Through the period of the Fifth Account the trustees collected roughly $346,000 in principal, plus interest, and by 31 October 1973 Sky Harbor's total indebtedness to the Trust had been reduced to $522,000. On that date the book value of the Trust's 58.4 percent equity interest in Sky Harbor was $323,000, and the face value of Sky Harbor's receivables, principally land sale installment contracts, was $1,576,000.2 Pursuant to stipulation of the parties to this litigation Sky Harbor agreed to pay 10 percent interest on its indebtedness until paid in full. On 31 October 1974, according to a supplement to the Fifth Account Current, total indebtedness had been reduced to $472,000. By 1 December 1974, total indebtedness was down to $361,000.
Charities objected to the Fourth and Fifth Accounts of the trustees, contending that deferred collection of the notes without any procurement of security therefor was an impermissible ‘extension’ of the notes prohibited by the will. They argue that since Sky Harbor had insufficient moneys to pay the notes, it should have assigned its land sale contracts to the Trust in payment thereof. To discharge its debt Sky Harbor had been willing to assign land sale contracts to the Trust at face value with right of recourse, but Charities had claimed that the face value of the land sale contracts should be discounted to their current market value. (There was testimony that discounts of 30 to 50 percent are customary in land sale contracts). The difficulty with this suggestion, according to tax counsel, was that satisfaction of the debt with discounted contracts might well have accelerated the corporation's deferred tax liability and resulted in liability in excess of $300,000 at a time Sky Harbor had less than $40,000 cash on hand. Furthermore, the Trust would have been required to enter the real estate business to promote and collect the land sale contracts thus obtained.3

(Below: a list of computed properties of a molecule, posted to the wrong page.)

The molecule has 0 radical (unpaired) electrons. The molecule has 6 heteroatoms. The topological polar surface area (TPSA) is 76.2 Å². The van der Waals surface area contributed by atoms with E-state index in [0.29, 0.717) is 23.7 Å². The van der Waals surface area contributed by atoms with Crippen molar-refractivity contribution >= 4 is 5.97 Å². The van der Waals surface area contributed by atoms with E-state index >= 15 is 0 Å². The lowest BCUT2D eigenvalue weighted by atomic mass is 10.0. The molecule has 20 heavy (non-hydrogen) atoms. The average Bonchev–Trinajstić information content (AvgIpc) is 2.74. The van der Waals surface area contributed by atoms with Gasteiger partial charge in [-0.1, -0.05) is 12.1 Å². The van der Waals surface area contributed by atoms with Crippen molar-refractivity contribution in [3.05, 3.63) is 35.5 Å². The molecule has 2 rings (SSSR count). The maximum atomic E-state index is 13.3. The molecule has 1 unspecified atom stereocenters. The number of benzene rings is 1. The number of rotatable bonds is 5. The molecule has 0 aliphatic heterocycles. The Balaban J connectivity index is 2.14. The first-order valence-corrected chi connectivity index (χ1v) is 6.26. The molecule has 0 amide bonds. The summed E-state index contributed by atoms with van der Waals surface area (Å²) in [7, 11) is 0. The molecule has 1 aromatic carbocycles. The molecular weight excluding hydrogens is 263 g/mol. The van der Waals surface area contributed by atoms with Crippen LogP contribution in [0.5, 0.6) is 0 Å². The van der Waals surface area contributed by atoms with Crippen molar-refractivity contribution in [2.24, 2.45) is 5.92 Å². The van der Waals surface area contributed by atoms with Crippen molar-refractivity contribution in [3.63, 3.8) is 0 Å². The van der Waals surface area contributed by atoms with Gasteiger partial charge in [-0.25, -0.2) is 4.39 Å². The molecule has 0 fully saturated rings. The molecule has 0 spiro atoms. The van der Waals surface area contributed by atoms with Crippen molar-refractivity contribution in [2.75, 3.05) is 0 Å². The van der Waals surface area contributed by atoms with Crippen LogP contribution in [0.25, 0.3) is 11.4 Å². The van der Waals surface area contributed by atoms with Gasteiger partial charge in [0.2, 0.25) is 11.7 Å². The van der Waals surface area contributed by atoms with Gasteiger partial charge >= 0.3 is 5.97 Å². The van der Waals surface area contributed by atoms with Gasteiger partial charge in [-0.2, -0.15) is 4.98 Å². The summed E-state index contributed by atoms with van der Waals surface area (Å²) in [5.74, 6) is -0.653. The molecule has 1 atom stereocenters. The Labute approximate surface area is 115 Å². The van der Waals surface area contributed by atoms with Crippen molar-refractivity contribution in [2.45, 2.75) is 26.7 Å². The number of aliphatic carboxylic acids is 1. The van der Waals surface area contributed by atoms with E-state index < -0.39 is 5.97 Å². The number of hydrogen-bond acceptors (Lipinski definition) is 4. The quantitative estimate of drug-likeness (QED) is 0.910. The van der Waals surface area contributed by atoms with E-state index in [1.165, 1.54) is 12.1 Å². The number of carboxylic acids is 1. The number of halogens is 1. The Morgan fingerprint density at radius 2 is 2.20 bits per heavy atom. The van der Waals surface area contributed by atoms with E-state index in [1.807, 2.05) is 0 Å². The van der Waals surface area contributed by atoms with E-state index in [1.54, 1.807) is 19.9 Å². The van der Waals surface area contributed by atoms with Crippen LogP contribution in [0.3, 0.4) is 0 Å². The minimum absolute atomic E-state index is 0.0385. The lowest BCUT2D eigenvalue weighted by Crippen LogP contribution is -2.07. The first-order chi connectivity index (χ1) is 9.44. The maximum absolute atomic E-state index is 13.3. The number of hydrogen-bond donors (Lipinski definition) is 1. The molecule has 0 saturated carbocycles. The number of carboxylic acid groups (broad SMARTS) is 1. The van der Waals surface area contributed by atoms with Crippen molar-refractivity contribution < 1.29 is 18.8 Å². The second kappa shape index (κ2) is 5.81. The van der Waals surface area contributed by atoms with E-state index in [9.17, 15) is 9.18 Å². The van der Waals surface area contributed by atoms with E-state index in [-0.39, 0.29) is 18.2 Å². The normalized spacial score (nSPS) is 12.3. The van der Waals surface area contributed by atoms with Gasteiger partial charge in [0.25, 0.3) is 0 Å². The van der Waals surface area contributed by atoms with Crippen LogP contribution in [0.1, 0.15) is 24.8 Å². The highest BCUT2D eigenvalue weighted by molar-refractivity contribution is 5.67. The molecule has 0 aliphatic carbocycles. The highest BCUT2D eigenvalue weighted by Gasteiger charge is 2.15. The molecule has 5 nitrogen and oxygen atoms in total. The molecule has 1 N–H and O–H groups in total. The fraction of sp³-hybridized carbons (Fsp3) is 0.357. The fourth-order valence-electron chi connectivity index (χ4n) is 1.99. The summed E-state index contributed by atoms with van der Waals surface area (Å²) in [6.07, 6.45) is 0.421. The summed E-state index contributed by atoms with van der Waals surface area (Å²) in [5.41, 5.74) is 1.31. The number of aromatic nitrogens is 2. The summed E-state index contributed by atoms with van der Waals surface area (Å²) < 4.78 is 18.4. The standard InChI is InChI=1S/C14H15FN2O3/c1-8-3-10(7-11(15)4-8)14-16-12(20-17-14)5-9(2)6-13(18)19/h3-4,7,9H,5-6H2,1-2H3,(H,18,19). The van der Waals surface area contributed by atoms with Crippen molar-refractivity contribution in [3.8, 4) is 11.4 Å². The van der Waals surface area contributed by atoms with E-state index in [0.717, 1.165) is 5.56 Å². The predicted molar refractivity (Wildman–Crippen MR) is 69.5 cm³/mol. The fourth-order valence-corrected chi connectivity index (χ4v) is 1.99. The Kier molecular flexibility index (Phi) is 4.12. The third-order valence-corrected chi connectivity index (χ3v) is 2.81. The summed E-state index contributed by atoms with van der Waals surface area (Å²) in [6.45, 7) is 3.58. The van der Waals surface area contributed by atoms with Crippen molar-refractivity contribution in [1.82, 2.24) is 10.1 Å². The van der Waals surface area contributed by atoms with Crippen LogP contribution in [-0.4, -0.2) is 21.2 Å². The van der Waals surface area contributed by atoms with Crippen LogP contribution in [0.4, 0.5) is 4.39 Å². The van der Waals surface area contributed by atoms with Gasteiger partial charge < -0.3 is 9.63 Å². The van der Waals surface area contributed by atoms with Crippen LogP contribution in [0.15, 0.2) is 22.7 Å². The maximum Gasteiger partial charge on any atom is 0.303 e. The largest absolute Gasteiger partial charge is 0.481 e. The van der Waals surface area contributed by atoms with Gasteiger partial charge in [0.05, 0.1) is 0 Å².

The trial judge found that the trustees had neither extended the notes nor violated any fiduciary duties; that they had not abused their discretion; that the Trustees had engaged in a reasonable and prudent course of collection of the notes. The court approved and settled both the Fourth and Fifth Accounts, and instructed the trustees ‘to continue to collect the debts of Sky Harbor Randchos and Estates, a California corporation, to said Trust by applying to said debts all of the corporation's funds available after operating expenses and taxes, and to refrain from causing the dissolution of said corporation at this time.’ The court disposed of the claim of conflict of interest by stating that the testatrix had known of Essig's dual role when she named him as co-executor and co-trustee; that because Essig's interest in Sky Harbor as stockholder and employee had been created with her full knowledge and consent prior to her death, and because her will recited her intention that he should share in the profits of the corporation and also serve as co-trustee, no grounds existed for his removal.